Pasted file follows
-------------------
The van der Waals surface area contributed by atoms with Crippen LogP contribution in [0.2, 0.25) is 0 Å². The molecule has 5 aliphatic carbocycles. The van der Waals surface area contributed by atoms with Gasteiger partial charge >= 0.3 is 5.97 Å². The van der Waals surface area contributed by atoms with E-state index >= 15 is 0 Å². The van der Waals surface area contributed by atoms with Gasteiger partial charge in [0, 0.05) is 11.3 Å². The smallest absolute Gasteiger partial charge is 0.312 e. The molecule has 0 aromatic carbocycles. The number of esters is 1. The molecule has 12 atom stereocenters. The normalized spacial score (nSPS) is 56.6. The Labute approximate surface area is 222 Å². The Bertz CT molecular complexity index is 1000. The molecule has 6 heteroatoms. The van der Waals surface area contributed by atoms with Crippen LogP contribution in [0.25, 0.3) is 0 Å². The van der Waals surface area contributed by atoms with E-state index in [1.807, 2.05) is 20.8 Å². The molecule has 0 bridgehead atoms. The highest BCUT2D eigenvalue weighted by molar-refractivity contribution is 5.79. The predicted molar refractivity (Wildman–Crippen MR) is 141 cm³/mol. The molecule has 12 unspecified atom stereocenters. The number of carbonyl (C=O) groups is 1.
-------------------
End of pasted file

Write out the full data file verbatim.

The van der Waals surface area contributed by atoms with Crippen LogP contribution in [0.2, 0.25) is 0 Å². The molecule has 5 aliphatic carbocycles. The van der Waals surface area contributed by atoms with Gasteiger partial charge >= 0.3 is 5.97 Å². The van der Waals surface area contributed by atoms with E-state index >= 15 is 0 Å². The van der Waals surface area contributed by atoms with Gasteiger partial charge in [0, 0.05) is 11.3 Å². The smallest absolute Gasteiger partial charge is 0.312 e. The molecule has 0 aromatic carbocycles. The number of esters is 1. The molecule has 12 atom stereocenters. The normalized spacial score (nSPS) is 56.6. The Labute approximate surface area is 222 Å². The Bertz CT molecular complexity index is 1000. The molecule has 6 heteroatoms. The van der Waals surface area contributed by atoms with Crippen LogP contribution in [0.25, 0.3) is 0 Å². The van der Waals surface area contributed by atoms with E-state index in [1.807, 2.05) is 20.8 Å². The molecule has 0 bridgehead atoms. The highest BCUT2D eigenvalue weighted by molar-refractivity contribution is 5.79. The predicted molar refractivity (Wildman–Crippen MR) is 141 cm³/mol. The molecule has 12 unspecified atom stereocenters. The number of carbonyl (C=O) groups is 1.